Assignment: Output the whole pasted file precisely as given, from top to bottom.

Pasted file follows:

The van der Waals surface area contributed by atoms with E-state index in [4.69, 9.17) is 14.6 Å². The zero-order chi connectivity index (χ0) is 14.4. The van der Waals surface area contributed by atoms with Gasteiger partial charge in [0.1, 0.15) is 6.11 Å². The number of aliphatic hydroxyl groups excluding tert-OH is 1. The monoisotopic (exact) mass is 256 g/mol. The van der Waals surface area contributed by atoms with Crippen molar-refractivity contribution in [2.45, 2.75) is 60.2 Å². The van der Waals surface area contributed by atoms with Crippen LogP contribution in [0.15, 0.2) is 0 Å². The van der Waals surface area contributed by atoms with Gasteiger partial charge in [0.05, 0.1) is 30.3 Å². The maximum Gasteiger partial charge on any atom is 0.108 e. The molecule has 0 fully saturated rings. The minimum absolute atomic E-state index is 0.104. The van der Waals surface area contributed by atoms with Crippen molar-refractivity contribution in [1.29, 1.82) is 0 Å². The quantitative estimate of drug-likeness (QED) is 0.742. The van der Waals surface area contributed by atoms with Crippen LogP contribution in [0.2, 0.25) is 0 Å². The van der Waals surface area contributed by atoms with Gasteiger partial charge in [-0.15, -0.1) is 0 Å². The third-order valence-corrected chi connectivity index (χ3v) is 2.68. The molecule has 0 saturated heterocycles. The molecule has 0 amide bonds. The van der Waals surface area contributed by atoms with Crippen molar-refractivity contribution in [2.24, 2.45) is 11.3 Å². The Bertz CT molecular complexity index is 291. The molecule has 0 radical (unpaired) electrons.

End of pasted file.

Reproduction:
The van der Waals surface area contributed by atoms with E-state index in [4.69, 9.17) is 14.6 Å². The zero-order chi connectivity index (χ0) is 14.4. The van der Waals surface area contributed by atoms with Gasteiger partial charge in [0.1, 0.15) is 6.11 Å². The number of aliphatic hydroxyl groups excluding tert-OH is 1. The monoisotopic (exact) mass is 256 g/mol. The van der Waals surface area contributed by atoms with Crippen molar-refractivity contribution in [2.45, 2.75) is 60.2 Å². The van der Waals surface area contributed by atoms with Crippen LogP contribution in [0.15, 0.2) is 0 Å². The van der Waals surface area contributed by atoms with Gasteiger partial charge in [0.05, 0.1) is 30.3 Å². The maximum Gasteiger partial charge on any atom is 0.108 e. The molecule has 0 fully saturated rings. The minimum absolute atomic E-state index is 0.104. The van der Waals surface area contributed by atoms with Crippen molar-refractivity contribution in [1.29, 1.82) is 0 Å². The quantitative estimate of drug-likeness (QED) is 0.742. The van der Waals surface area contributed by atoms with Crippen LogP contribution in [0.2, 0.25) is 0 Å². The van der Waals surface area contributed by atoms with Gasteiger partial charge in [-0.15, -0.1) is 0 Å². The third-order valence-corrected chi connectivity index (χ3v) is 2.68. The molecule has 0 saturated heterocycles. The molecule has 0 amide bonds. The van der Waals surface area contributed by atoms with Crippen molar-refractivity contribution in [2.24, 2.45) is 11.3 Å². The Bertz CT molecular complexity index is 291. The molecule has 0 radical (unpaired) electrons.